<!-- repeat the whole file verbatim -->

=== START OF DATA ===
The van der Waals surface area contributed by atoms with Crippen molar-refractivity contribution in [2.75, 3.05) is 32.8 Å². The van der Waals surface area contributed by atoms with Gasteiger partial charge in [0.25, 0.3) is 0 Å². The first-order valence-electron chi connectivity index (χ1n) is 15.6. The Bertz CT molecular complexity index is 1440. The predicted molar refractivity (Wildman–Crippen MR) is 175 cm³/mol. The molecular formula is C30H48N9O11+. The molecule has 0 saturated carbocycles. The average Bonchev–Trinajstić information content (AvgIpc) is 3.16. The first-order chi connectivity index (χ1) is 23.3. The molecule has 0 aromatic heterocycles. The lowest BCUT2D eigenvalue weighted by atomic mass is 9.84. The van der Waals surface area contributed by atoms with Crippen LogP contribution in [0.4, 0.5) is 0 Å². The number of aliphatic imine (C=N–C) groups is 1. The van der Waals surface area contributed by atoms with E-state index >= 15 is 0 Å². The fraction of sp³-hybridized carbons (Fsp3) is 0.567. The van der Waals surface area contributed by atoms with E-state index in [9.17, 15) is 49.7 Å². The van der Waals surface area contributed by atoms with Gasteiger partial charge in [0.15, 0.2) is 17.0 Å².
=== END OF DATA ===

The van der Waals surface area contributed by atoms with Crippen molar-refractivity contribution in [2.75, 3.05) is 32.8 Å². The van der Waals surface area contributed by atoms with Gasteiger partial charge in [0.25, 0.3) is 0 Å². The first-order valence-electron chi connectivity index (χ1n) is 15.6. The Bertz CT molecular complexity index is 1440. The predicted molar refractivity (Wildman–Crippen MR) is 175 cm³/mol. The molecular formula is C30H48N9O11+. The molecule has 0 saturated carbocycles. The average Bonchev–Trinajstić information content (AvgIpc) is 3.16. The first-order chi connectivity index (χ1) is 23.3. The molecule has 0 aromatic heterocycles. The lowest BCUT2D eigenvalue weighted by atomic mass is 9.84. The van der Waals surface area contributed by atoms with Crippen LogP contribution in [0.4, 0.5) is 0 Å². The number of aliphatic imine (C=N–C) groups is 1. The van der Waals surface area contributed by atoms with E-state index >= 15 is 0 Å². The fraction of sp³-hybridized carbons (Fsp3) is 0.567. The van der Waals surface area contributed by atoms with E-state index in [9.17, 15) is 49.7 Å². The van der Waals surface area contributed by atoms with Gasteiger partial charge in [0.15, 0.2) is 17.0 Å².